Anthony Weiner shouldn’t resign, but he should seek help [11]

By Dr. Keith Witt
June 10, 2011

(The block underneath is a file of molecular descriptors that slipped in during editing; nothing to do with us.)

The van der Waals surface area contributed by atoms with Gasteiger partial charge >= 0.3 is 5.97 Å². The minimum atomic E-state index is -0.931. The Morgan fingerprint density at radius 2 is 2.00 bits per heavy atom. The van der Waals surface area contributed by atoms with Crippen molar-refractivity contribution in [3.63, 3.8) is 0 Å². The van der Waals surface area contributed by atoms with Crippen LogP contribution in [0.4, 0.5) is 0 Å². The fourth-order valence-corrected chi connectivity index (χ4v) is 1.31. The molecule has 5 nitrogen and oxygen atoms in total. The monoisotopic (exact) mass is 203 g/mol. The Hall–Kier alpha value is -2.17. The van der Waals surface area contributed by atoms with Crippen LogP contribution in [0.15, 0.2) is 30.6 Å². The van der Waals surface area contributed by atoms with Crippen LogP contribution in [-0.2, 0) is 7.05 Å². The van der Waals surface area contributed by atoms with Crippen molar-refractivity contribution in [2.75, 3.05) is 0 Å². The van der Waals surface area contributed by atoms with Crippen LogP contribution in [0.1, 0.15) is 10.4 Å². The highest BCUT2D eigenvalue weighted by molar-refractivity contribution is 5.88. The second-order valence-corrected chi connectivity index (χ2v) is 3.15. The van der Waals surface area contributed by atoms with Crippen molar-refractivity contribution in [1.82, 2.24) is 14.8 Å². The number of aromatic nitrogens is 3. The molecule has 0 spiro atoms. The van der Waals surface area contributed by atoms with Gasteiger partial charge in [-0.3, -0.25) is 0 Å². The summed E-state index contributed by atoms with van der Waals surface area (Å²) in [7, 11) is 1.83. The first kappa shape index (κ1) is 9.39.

An article about Anthony Weiner in the June 10, 2011 LA Times by Kathleen Hennessey and Michael Memoli (weirdly, on the “obituaries” page), quoted the latest Marist Poll showing 56% of the voters in his district didn’t think he should resign. Apparently his sexual escapades (all with consenting adults) didn’t cause 56% of his constituents to completely discount and dismiss his fierce advocacy for them and the rest of us over the last two decades. On the other hand, 33% were sufficiently creeped out by his penis postings to think he should pack it in and seek other work. In general, people either rationalized his behavior as in, “I know that not every guy is like that, but most guys are crazy for women,” or morally condemning as in, “I just think his lack of judgment is so bad, I couldn’t vote for him again.” I think both rationalizations and blanket condemnations miss the point. Cheating on your (pregnant) wife, and sending lewd pictures to different women are usually signs of sexual compulsivity, which is a problem like alcoholism, obsessive compulsive disorder, or social phobia (see Blog #10). People don’t need punishment or shunning for such conditions—they need treatment that focuses on acknowledging the problem and getting help. Why do we so easily forgive some psychological illnesses like alcoholism (Winston Churchill, Ted Kennedy), or depression (Abraham Lincoln, Mother Teresa), and be so ready to level the social death penalty—resignation—for sexual compulsivity? Why do we hold some citizens to perfect standards and excuse others for being sexually messed up? Wilt Chamberlain bragged in his autobiography about his twenty thousand hook-ups, and I don’t remember anybody expressing concern that the guy was driven by sexual addiction—mostly I heard grudging admiration from primarily male commentators. We have double standards in this country for how we deal with non-sexual and sexual mental illnesses, and who is allowed which transgressions. Anthony Wiener’s drama epitomizes such hypocrisy. Tiger Woods admitted his sexual addiction, got into a hospital, worked a recovery program, and is back on the tour. Many, including his ex-wife, admire the courage he demonstrated coming clean and getting help. Bill Clinton sought counseling from his pastor, reconciled with Hillary, and famously reported keeping focused on waking up every morning resolved to do his best to serve the American people—that’s you and me. There is zero evidence that Tiger’s and Bill’s sexual acting out affected their work. Tiger was winning championships, and Bill was two-term president who balanced the budget, got millions off welfare, handled a partisan congress where his party was in the minority in both houses, and was wildly popular around the world. They did have problems, they did suffer public humiliation, and they finally did their best to grow and make it right with family, friends, and fans. I hope Anthony Weiner doesn’t resign and does seek help. I have no idea what kind of help he needs (other than he has relational/sexual problems), or what kind of guy he really is. He has been described as a good friend and good man (John Stewart), as a self-promoting narcissist (Mark Shields and David Brooks—also see Blog #07), and as a gifted politician successfully bringing together diverse communities (Kathleen Hennessey and Michael Memoli). These apparently contradictory opinions are consistent with the fact that we are all complex beings with light and dark sides. If he were my client we’d dive into his issues in both individual and marriage counseling and see what kind of progress is possible and how willing he is to face himself. His wife needs to be included in the process because she’s been wounded too, and needs support and help, not more salacious notoriety. I’ve found that if men like Anthony Weiner are willing to do the work, they grow into better people who can manage their sexuality and relationships better. If he and his wife were both were willing to do the work individually and with each other, they could grow to have a superior marriage. If all this happened, this story could eventually inspire thousands to get out of denial of their sexual compulsions and seek help, and Anthony Weiner, like Ted Kennedy before him, could become another model of falling from grace and struggling successfully for redemption. Wouldn’t that be best for everybody?

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